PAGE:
Timing Archives

My Word of the Year

Each year I like to choose a word as a theme to focus on during the year. I find it much simpler than a full New Year’s resolution. And because it’s simple, it’s been more powerful in my life.

For 2013, I chose “ground”. At the beginning of 2013, I was working at making significant changes in my life. Change, even for the better, can feel disorienting. So I wanted to focus on being as grounded as I could as I made my changes.

Life had an interesting way of bringing the quality of groundedness to me—a way I never would have predicted nor chosen.

One day in May, I woke up tired. The next day, I was even more tired. My tiredness continued to grow until, by the end of July, I spent full days lying on the couch. My brain was even too tired to think. I was in a fog.

I had to quit working. I couldn’t help around the house. I couldn’t do all the fun activities I was used to—dancing, socializing, hiking, art. I had to totally let go.

What I found in letting go is a sense of support from life.

Lap cat 017

This is my view most days. My cat likes his new bed 😉

The doctor I’d been seeing the last couple years happen to specialize in fatigue illnesses. He prescribed a gentle homeopathic remedy that cleared my mind and gave me a tiny bit more energy. My husband stepped up and took over the grocery shopping and cooking and is supporting me in my healing process.

I met someone at a business training in June who introduced me to a fabulous tool that helps people get more in touch with their authentic self and teaches them ways of living that work really well. (I’ll be talking more about that in future posts.) This tool has helped me tremendously in navigating this phase of my life.

Through this newfound tool, I found a group which is supporting me during my down time. It’s also giving me tools that I can use in the future to live in ways that would make it less likely I’d get sick like this again. You see, I had this same illness in 2009.

I realize life is giving me everything I need. And that feels grounding to me. My roots securely embedded in trusting life. This is not only a concept in my head, but it’s something I feel throughout my entire body.

I’m seeing how, in the past, I’ve tried so hard to make certain things happen in my life that I had overstepped my part in those particular areas. I was trying too hard. I wasn’t allowing life to bring me what it could if only I’d relax and trust as I do my part and allowed life to do it’s part.

I’m still very exhausted as a result of my illness and spend the majority of my days on the couch, but I have a sense of peace about this phase of my life. That there’s a purpose and that I’m being taking care of in this purpose.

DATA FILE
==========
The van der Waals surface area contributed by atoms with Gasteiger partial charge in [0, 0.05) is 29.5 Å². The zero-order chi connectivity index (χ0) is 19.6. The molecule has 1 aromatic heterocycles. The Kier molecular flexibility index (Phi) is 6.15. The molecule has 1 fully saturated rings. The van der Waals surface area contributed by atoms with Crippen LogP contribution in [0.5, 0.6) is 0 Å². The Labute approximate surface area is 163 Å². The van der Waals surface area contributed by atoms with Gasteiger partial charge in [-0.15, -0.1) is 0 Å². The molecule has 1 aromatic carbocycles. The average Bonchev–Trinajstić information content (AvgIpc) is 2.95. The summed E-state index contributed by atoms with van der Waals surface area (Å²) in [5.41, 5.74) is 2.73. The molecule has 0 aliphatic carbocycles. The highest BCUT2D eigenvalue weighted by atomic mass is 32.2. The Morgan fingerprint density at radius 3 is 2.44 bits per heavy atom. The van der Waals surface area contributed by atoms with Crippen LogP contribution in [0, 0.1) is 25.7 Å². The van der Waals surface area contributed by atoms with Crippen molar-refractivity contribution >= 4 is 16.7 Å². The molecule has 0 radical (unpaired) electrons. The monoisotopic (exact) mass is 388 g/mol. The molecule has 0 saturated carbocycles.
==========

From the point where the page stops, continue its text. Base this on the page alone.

Lessons in Dormancy

Last October, we planted our first trees. They’re ones that lose their leaves in the winter. I never realized how scary it is to plant a tree, then see it go “dead” in the winter. Is it OK? Will it come back in the spring? Did I water it enough? Did I water it too much? Have I killed it?

This reminds me of some of my goals. Back in 1993, I was living in the Chicago area. I was not happy living there. I love hiking in mountains, which Chicago clearly doesn’t have, and I didn’t care for the rat-race style of living there. I had decided I wanted to move to a place that was a much better fit. At that time, I married a man who intended on moving to Arizona. He had lived there once and loved it. Arizona had all the qualities I wanted in a place, so it was a plan. We would move to Arizona together.

Unfortunately, the man I married was emotional unstable. Things never got grounded enough for us to feel comfortable making that big move. We ended up divorcing, and he moved to Arizona on his own.

From the time I decided I wanted to move until I actually moved was 9 years. From the outside, it looked like I had given up on that goal. But that’s not what was happening on the inside. I thought about it regularly. I had seen a number of people move away from where they grew up only to return because they lost their job or ran out of money. I wasn’t going to let that happen to me.

It took 4 years to finalize my divorce. I changed my career to something that paid more and was mobile. When I started dating again, while still living in the Chicago area, I told me new boyfriend my plans to move and let him know I would love to have him join me, but I wasn’t willing to give it up.

I worked with a moving coach. (Did you realize there was such a thing?) She helped me get focused on exploring exactly where I wanted to move. This may sound like a lot of action toward my goal, but over a 9-year period it was a snail’s pace.

By the time the opportunity came for me to move, I was ready. The company I worked for downsized. I was let go. I moved to Albuquerque by myself without a job. I had unemployment, which helped tremendously, and I found a job quicker than my co-workers who stayed in the Chicago area.

My mom was shocked when I told her I was moving. I’m guessing she didn’t think I’d ever do it since I hadn’t taken much outward action toward it. But that’s how it works with some of my goals. I have them on my list. I review them periodically. Years may go by, but when it’s time, spring arrives, and I act on my goal in big ways.

Since I’ve been through this process more than once, I’ve learned to trust when certain goals go dormant. As long as I nurture them with a little review and imagination, they will eventually bloom.